Charles Gniech "Inner Circle" 1996, acrylic on canvas, 48 x 60"Purdue University - Northwest/NorthCentral in Westville, Indiana—has recently acquired a number of my large-scale paintings for their eclectic and edgy contemporary Fine Art Collection. Eight canvases were chosen from three bodies of work—spanning more than twenty years. Five of the selected pieces come from the “Sanctuary” series of 1996-97.
There are more than four hundred stone circles found throughout Great Britain. The Sanctuary series was inspired by my time spent exploring some of these monuments. The prehistoric structures became a bit of an obsession during that period of my life. I would travel to the UK two or three times each year... spend a few days in London and then hop a train to—what seemed like—the middle of nowhere. Some of the sites were relatively easy to come upon while others were so far removed from civilization that I would find myself on top of a mountain or in a secluded meadow, only to be visited by an occasional herd of sheep. There was a feeling of peace and tranquility at many of these locations—something more than the power of the beautiful surroundings on which the structures were erected. The body of work titled "Sanctuary" was the result of these experiences. And the people that I met were life changing.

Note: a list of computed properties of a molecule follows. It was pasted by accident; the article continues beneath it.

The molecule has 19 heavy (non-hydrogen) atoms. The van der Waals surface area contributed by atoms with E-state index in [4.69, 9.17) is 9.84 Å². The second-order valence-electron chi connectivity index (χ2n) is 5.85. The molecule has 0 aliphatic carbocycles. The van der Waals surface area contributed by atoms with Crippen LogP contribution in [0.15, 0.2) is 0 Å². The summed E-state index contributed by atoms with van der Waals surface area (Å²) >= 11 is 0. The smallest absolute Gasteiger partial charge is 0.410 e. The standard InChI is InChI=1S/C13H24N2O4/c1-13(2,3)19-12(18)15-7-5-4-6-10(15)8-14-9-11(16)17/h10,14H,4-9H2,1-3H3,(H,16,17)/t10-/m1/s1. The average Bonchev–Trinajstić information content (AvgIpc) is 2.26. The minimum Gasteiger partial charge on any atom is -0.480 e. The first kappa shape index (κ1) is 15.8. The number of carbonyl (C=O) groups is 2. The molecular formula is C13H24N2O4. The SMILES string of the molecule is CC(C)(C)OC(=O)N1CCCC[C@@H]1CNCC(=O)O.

I define the paintings produced during the late 90s as “Structural Abstraction.” Although I would render realistic depictions of the structures on location, they were reinterpreted in my studio with exaggerated angles and dramatic lighting. The monuments were translated through planar analysis resulting in faceted structures of mass within dramatic landscapes.
Charles Gniech "Geometric Sarsens" 1996, acrylic on canvas, 60 x 48"
As of April 2018, the “Sanctuary” paintings will be presented at Purdue University - Northwest /North Central Campus’ in Westville, Indiana. The collection can be seen scattered throughout the two campuses. I’ve been told that the presentation looks nothing like a typical “Corporate Fine Art Collection.”